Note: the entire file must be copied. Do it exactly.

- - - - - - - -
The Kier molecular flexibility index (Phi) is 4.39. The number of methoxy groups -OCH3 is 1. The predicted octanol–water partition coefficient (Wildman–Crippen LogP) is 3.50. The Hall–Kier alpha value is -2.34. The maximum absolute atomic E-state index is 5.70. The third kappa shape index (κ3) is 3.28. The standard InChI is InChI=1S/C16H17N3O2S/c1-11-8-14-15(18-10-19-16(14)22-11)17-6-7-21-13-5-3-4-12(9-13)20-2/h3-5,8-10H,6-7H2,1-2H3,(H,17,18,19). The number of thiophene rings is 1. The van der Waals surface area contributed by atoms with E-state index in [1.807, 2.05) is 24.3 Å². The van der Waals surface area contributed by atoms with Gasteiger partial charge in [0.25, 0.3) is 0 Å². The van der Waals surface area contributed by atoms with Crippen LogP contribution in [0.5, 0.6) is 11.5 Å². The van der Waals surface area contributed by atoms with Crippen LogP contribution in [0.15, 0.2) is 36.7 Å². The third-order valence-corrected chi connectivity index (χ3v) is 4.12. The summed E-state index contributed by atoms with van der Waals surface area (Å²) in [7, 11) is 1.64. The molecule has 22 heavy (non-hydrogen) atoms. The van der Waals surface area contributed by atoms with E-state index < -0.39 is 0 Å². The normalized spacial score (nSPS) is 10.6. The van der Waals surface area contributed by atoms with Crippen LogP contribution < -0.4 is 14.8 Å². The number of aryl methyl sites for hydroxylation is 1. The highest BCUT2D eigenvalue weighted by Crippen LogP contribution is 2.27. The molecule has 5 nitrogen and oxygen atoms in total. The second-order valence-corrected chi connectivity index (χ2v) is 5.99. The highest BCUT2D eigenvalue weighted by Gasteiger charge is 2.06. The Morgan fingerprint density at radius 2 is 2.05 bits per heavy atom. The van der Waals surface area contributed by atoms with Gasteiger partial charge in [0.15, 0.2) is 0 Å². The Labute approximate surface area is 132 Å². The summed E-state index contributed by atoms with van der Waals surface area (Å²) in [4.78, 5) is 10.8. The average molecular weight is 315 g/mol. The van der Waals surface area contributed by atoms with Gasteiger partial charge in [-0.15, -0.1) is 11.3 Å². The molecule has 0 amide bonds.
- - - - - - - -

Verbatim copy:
The Kier molecular flexibility index (Phi) is 4.39. The number of methoxy groups -OCH3 is 1. The predicted octanol–water partition coefficient (Wildman–Crippen LogP) is 3.50. The Hall–Kier alpha value is -2.34. The maximum absolute atomic E-state index is 5.70. The third kappa shape index (κ3) is 3.28. The standard InChI is InChI=1S/C16H17N3O2S/c1-11-8-14-15(18-10-19-16(14)22-11)17-6-7-21-13-5-3-4-12(9-13)20-2/h3-5,8-10H,6-7H2,1-2H3,(H,17,18,19). The number of thiophene rings is 1. The van der Waals surface area contributed by atoms with E-state index in [1.807, 2.05) is 24.3 Å². The van der Waals surface area contributed by atoms with Gasteiger partial charge in [0.25, 0.3) is 0 Å². The van der Waals surface area contributed by atoms with Crippen LogP contribution in [0.5, 0.6) is 11.5 Å². The van der Waals surface area contributed by atoms with Crippen LogP contribution in [0.15, 0.2) is 36.7 Å². The third-order valence-corrected chi connectivity index (χ3v) is 4.12. The summed E-state index contributed by atoms with van der Waals surface area (Å²) in [7, 11) is 1.64. The molecule has 22 heavy (non-hydrogen) atoms. The van der Waals surface area contributed by atoms with E-state index < -0.39 is 0 Å². The normalized spacial score (nSPS) is 10.6. The van der Waals surface area contributed by atoms with Crippen LogP contribution < -0.4 is 14.8 Å². The number of aryl methyl sites for hydroxylation is 1. The highest BCUT2D eigenvalue weighted by Crippen LogP contribution is 2.27. The molecule has 5 nitrogen and oxygen atoms in total. The second-order valence-corrected chi connectivity index (χ2v) is 5.99. The highest BCUT2D eigenvalue weighted by Gasteiger charge is 2.06. The Morgan fingerprint density at radius 2 is 2.05 bits per heavy atom. The van der Waals surface area contributed by atoms with Gasteiger partial charge in [0.15, 0.2) is 0 Å². The Labute approximate surface area is 132 Å². The summed E-state index contributed by atoms with van der Waals surface area (Å²) in [4.78, 5) is 10.8. The average molecular weight is 315 g/mol. The van der Waals surface area contributed by atoms with Gasteiger partial charge in [-0.15, -0.1) is 11.3 Å². The molecule has 0 amide bonds.